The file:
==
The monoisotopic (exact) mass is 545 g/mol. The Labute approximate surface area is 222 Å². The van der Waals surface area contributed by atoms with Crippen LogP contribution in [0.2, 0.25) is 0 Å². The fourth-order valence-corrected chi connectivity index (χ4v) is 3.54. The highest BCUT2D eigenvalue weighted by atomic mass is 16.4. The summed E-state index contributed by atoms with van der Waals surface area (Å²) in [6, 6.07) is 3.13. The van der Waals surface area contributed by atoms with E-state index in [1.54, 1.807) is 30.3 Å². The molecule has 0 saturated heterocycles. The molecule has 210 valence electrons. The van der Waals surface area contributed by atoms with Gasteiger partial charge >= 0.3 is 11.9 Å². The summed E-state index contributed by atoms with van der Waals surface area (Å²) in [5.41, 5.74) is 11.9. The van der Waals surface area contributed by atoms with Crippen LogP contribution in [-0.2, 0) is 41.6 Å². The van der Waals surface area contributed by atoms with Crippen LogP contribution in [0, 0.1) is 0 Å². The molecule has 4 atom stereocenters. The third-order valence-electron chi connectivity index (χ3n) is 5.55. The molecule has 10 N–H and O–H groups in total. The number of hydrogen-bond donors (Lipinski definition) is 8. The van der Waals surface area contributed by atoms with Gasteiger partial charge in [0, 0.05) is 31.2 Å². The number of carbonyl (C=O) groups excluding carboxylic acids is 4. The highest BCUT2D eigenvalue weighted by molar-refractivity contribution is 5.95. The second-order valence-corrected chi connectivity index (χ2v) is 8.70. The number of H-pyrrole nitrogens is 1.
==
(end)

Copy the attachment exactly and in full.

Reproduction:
The monoisotopic (exact) mass is 545 g/mol. The Labute approximate surface area is 222 Å². The van der Waals surface area contributed by atoms with Crippen LogP contribution in [0.2, 0.25) is 0 Å². The fourth-order valence-corrected chi connectivity index (χ4v) is 3.54. The highest BCUT2D eigenvalue weighted by atomic mass is 16.4. The summed E-state index contributed by atoms with van der Waals surface area (Å²) in [6, 6.07) is 3.13. The van der Waals surface area contributed by atoms with E-state index in [1.54, 1.807) is 30.3 Å². The molecule has 0 saturated heterocycles. The molecule has 210 valence electrons. The van der Waals surface area contributed by atoms with Gasteiger partial charge >= 0.3 is 11.9 Å². The summed E-state index contributed by atoms with van der Waals surface area (Å²) in [5.41, 5.74) is 11.9. The van der Waals surface area contributed by atoms with Crippen LogP contribution in [-0.2, 0) is 41.6 Å². The van der Waals surface area contributed by atoms with Crippen LogP contribution in [0, 0.1) is 0 Å². The molecule has 4 atom stereocenters. The third-order valence-electron chi connectivity index (χ3n) is 5.55. The molecule has 10 N–H and O–H groups in total. The number of hydrogen-bond donors (Lipinski definition) is 8. The van der Waals surface area contributed by atoms with Gasteiger partial charge in [0, 0.05) is 31.2 Å². The number of carbonyl (C=O) groups excluding carboxylic acids is 4. The highest BCUT2D eigenvalue weighted by molar-refractivity contribution is 5.95. The second-order valence-corrected chi connectivity index (χ2v) is 8.70. The number of H-pyrrole nitrogens is 1.